"To be a gentleman, to be a person of character---that is the most important thing we can teach you here," Van Santvoord often told his boys. In his notes and in his office sessions, the Duke kept stressing character; how we must always be on guard that we do and say only those things that are truly worthy of a gentleman---regardless of whether anyone finds out or we get caught. We owe it to others, the Duke wrote, to do what is truly right. And, above all, we owe it to ourselves. For only that way can we truly live with ourselves in peace. A gentleman was defined by his strength of character.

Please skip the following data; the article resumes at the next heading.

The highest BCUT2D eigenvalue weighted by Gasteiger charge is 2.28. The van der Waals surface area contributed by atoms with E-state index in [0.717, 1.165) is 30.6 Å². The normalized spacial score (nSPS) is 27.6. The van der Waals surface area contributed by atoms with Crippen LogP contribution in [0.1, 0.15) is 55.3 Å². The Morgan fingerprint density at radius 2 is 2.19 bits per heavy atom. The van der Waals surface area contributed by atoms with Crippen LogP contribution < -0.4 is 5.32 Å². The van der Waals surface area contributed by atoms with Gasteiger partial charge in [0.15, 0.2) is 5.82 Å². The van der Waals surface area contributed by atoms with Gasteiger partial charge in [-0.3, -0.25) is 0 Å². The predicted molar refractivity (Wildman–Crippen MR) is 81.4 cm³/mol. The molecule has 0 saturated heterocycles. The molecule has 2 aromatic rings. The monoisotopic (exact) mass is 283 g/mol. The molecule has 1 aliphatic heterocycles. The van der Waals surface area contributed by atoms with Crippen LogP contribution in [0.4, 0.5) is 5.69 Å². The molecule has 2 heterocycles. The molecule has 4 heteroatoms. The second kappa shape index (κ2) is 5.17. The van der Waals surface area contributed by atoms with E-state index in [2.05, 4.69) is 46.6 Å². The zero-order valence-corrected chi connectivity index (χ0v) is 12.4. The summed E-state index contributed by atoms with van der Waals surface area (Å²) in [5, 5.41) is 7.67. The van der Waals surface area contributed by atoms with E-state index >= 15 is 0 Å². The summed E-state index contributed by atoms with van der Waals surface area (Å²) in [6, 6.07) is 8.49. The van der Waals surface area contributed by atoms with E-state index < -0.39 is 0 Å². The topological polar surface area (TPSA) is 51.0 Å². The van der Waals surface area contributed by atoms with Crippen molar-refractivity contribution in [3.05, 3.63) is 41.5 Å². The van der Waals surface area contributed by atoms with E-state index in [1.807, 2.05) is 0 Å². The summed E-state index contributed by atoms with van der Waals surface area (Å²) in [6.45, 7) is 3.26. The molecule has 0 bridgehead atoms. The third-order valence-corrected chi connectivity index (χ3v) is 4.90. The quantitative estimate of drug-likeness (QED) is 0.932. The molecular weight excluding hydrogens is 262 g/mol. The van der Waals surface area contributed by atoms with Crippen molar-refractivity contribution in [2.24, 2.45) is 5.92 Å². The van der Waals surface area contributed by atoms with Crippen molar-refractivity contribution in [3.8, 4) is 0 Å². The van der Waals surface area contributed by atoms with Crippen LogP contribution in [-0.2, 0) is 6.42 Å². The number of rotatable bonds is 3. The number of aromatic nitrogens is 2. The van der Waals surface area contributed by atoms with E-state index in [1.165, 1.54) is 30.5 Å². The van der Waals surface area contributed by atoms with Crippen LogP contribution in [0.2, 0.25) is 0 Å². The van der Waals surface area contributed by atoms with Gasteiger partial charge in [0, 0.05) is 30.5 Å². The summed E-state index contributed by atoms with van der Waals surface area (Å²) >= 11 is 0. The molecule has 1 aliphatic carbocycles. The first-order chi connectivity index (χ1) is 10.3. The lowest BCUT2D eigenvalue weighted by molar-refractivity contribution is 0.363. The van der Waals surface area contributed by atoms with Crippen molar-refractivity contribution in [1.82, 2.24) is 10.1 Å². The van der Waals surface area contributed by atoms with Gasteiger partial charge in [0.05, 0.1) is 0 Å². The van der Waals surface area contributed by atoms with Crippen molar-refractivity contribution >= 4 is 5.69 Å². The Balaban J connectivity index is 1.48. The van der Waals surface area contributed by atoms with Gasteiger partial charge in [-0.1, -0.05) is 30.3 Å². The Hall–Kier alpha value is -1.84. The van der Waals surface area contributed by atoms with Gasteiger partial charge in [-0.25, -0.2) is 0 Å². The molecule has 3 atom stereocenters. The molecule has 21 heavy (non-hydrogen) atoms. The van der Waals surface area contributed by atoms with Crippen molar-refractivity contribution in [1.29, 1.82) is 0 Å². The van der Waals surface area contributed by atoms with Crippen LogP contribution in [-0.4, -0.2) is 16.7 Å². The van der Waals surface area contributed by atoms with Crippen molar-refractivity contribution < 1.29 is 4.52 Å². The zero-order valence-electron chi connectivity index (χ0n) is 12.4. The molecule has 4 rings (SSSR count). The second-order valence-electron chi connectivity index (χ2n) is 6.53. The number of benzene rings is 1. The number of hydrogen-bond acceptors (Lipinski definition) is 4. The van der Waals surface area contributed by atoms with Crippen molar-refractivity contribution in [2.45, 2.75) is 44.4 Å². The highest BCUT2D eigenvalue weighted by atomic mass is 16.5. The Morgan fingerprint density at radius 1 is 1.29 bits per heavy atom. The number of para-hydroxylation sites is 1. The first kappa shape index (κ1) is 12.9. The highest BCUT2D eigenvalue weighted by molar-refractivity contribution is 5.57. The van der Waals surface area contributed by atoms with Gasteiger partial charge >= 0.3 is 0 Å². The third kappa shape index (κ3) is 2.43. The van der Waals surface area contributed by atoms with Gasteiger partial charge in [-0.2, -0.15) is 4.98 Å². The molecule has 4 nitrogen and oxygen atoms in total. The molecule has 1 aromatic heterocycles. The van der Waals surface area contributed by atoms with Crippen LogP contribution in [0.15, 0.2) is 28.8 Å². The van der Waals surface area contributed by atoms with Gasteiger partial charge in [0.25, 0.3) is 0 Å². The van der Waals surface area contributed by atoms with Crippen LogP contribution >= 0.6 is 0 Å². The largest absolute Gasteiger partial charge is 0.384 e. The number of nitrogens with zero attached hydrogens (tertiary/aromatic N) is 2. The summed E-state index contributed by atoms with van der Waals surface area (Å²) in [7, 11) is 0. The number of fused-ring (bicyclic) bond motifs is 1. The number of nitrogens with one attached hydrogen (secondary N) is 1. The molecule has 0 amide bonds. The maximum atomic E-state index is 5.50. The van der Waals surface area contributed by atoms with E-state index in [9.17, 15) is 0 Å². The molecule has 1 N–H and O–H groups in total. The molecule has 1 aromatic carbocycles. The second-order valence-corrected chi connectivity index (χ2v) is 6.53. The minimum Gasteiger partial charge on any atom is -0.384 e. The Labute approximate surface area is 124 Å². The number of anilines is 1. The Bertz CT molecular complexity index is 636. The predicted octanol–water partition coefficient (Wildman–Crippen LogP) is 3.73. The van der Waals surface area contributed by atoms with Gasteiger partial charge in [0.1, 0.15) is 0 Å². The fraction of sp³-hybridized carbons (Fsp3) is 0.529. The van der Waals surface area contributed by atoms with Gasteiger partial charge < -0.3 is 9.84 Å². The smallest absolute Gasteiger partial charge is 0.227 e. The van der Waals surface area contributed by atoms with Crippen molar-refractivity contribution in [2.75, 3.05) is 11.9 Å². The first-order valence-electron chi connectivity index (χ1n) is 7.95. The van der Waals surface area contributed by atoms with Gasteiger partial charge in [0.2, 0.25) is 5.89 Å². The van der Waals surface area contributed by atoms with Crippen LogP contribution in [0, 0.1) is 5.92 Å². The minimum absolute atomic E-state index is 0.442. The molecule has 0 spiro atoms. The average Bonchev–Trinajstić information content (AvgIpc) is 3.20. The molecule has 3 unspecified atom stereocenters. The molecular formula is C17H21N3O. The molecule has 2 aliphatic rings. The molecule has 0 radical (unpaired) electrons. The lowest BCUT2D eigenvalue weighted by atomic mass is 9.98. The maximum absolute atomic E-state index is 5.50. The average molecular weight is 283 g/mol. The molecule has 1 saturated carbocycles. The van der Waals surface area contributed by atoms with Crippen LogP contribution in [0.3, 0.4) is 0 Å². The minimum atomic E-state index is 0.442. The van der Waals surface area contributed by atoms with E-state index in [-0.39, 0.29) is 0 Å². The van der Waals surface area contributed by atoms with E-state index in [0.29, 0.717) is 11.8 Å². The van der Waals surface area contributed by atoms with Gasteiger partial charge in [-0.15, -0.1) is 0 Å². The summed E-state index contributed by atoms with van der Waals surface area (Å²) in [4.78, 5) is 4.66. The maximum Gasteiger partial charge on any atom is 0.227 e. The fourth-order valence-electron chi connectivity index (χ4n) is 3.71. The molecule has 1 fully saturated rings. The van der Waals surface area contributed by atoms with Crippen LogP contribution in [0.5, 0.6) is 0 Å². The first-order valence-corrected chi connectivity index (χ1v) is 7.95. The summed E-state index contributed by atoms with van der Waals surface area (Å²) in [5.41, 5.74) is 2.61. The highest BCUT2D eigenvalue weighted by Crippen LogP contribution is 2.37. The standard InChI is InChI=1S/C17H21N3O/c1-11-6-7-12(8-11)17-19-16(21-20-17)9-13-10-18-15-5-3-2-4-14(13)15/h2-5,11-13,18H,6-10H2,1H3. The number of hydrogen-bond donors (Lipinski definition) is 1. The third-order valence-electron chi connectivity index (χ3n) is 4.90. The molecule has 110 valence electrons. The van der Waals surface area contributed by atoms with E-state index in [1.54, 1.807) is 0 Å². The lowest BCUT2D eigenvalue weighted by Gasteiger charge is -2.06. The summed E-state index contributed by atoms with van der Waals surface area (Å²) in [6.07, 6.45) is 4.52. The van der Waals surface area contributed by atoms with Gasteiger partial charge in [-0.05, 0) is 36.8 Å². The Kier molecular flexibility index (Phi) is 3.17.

Though he never came right out and said so, George Van Santvoord was emphasizing the true standards of a true aristocracy---standards of cultivation, of intellect, of duty, of generosity of spirit, standards of doing one's best. The fact is that out of schools like Groton and Hotchkiss, out of even the most hothouse-seeming notions of how the children of the American rich should be educated, would emerge people who, when the chips were down, would manage to rise to occasions and do the things that were expected of them. It is as though this instinct had been somehow absorbed by osmosis from the attitudes of parents, or grandparents, or teachers, or a combination of all these influences. It is as though service in a time of need were an almost atavistic response, the way an English gentleman will sit for hours waist-deep in the icy waters of a duck blind on the chance of bringing down a single bird, not because he enjoys it so much but because his family and friends all do it, have always done it, and it is the thing that, if one is an English gentleman, one does.